Guadalajara offers pastimes where you can rub shoulders with ordinary Mexicans spending their leisure time. I recommend the rodeo (charreada), the bullfight, and soccer (fútbol). Inquire around to find out when events are and how to get tickets. The box office of each venue is a good place to start. I have tried all these events, and the atmosphere in the stands was a big part of my enjoyment. Teatro Degollado east of the cathedral offers musical and dramatic events. So does Hospicio Cabañas Cultural Institute. These are well-advertised. Both places also have ballet folklórico troupes that give weekly performances. As a rule, in Mexico you cannot simply make a telephone call to get information. Often you have to inquire in person, and this presents an opportunity to explore. An expedition to the soccer stadium or bull ring by bus to ask about tickets doubles as a cultural experience and a morning’s activity.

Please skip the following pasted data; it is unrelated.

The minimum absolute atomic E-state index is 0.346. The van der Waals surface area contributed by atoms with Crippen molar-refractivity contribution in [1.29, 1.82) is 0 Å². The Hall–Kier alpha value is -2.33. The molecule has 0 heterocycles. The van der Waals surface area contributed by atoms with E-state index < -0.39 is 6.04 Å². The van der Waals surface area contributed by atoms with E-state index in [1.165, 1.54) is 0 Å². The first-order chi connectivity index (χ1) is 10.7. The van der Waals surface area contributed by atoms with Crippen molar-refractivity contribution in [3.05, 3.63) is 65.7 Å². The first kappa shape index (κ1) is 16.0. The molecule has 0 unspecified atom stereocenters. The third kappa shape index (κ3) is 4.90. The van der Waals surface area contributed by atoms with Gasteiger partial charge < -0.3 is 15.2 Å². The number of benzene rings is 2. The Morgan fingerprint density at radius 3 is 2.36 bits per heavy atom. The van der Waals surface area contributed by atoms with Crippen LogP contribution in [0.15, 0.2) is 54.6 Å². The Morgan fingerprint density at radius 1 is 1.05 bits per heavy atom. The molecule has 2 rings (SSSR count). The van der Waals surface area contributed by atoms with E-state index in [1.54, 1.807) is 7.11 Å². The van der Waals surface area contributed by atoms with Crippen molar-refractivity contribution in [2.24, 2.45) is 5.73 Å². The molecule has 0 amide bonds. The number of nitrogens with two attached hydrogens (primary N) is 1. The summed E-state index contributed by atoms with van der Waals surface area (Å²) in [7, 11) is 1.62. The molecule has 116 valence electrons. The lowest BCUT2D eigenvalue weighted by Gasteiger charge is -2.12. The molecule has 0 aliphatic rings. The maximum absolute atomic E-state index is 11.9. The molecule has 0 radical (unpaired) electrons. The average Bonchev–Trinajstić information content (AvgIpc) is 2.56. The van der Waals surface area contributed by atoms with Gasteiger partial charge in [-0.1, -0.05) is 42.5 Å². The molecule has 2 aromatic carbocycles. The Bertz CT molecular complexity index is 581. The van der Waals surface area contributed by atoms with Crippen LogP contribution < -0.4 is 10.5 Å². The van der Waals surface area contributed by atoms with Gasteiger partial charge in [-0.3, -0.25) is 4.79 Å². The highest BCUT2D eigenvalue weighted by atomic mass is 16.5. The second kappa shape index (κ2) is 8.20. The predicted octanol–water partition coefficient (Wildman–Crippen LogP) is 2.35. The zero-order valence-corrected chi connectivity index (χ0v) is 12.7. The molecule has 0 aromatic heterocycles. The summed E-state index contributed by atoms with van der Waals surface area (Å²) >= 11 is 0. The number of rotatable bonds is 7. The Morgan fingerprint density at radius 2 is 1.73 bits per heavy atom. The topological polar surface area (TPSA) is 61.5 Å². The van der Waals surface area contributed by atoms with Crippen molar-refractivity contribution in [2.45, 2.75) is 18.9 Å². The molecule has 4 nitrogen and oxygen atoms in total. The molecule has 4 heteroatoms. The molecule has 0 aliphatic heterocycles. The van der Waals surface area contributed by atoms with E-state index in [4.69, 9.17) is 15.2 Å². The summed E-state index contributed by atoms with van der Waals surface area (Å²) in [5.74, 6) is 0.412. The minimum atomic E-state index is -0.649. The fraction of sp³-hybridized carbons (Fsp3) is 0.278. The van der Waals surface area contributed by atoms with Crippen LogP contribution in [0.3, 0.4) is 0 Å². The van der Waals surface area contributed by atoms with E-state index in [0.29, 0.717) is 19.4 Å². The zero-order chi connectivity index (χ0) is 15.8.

In fact, my all-time favorite way to experience the life of Guadalajara is to ride the city bus. It’s easy – just hop on a bus, any bus that has a seat for you, and ride it to the end of the line and back. You may or may not be asked to pay again at the turnaround point. I recommend the regular-priced buses, not because of the minuscule savings, but because the deluxe buses aren't as much fun. If you are lucky you will be serenaded by an itinerant guitar player and get to see a rural población at the end of the line, complete with cobblestone streets and horses. The entire ride may last two to three hours, but you’ll eventually return to your point of departure. Don’t stare at your fellow passengers, of course, but it is perfectly OK to stare out the window and peek into open doorways as you go by. Interesting routes include the one that goes west to Ciudad Granja, as well as the one that goes southeast from Tlaquepaque to San Martín de las Flores. If the bus driver gets concerned that you look lost, just assure him that you are “solamente paseando.”

Where to Eat